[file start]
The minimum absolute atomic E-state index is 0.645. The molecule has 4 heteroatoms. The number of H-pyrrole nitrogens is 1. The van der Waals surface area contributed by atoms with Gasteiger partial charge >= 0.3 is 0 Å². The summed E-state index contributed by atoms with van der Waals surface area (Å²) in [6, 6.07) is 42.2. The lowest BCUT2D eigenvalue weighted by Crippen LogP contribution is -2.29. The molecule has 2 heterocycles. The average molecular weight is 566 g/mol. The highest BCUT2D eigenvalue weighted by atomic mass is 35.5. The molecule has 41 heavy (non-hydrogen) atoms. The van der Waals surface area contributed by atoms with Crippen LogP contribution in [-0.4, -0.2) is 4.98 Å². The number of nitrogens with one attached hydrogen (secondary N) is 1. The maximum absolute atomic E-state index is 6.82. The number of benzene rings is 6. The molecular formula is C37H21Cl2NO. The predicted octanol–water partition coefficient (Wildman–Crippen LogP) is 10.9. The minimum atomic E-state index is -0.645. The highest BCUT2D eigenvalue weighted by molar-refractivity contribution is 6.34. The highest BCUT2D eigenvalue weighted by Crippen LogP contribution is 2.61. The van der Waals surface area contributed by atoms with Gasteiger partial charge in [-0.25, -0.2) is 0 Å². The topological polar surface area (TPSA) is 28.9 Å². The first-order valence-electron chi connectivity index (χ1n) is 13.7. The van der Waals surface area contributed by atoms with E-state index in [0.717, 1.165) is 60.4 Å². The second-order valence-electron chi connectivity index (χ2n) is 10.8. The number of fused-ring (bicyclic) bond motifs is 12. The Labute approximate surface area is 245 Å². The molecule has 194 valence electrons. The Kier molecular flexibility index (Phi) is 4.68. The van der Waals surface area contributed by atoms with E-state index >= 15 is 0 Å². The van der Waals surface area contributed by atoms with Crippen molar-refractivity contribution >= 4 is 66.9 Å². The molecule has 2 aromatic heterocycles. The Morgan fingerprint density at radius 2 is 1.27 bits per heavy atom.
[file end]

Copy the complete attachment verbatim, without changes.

The minimum absolute atomic E-state index is 0.645. The molecule has 4 heteroatoms. The number of H-pyrrole nitrogens is 1. The van der Waals surface area contributed by atoms with Gasteiger partial charge >= 0.3 is 0 Å². The summed E-state index contributed by atoms with van der Waals surface area (Å²) in [6, 6.07) is 42.2. The lowest BCUT2D eigenvalue weighted by Crippen LogP contribution is -2.29. The molecule has 2 heterocycles. The average molecular weight is 566 g/mol. The highest BCUT2D eigenvalue weighted by atomic mass is 35.5. The molecule has 41 heavy (non-hydrogen) atoms. The van der Waals surface area contributed by atoms with Crippen LogP contribution in [-0.4, -0.2) is 4.98 Å². The number of nitrogens with one attached hydrogen (secondary N) is 1. The maximum absolute atomic E-state index is 6.82. The number of benzene rings is 6. The molecular formula is C37H21Cl2NO. The predicted octanol–water partition coefficient (Wildman–Crippen LogP) is 10.9. The minimum atomic E-state index is -0.645. The highest BCUT2D eigenvalue weighted by molar-refractivity contribution is 6.34. The highest BCUT2D eigenvalue weighted by Crippen LogP contribution is 2.61. The van der Waals surface area contributed by atoms with Gasteiger partial charge in [-0.25, -0.2) is 0 Å². The topological polar surface area (TPSA) is 28.9 Å². The first-order valence-electron chi connectivity index (χ1n) is 13.7. The van der Waals surface area contributed by atoms with E-state index in [0.717, 1.165) is 60.4 Å². The second-order valence-electron chi connectivity index (χ2n) is 10.8. The number of fused-ring (bicyclic) bond motifs is 12. The Labute approximate surface area is 245 Å². The molecule has 194 valence electrons. The Kier molecular flexibility index (Phi) is 4.68. The van der Waals surface area contributed by atoms with E-state index >= 15 is 0 Å². The van der Waals surface area contributed by atoms with Crippen molar-refractivity contribution >= 4 is 66.9 Å². The molecule has 2 aromatic heterocycles. The Morgan fingerprint density at radius 2 is 1.27 bits per heavy atom.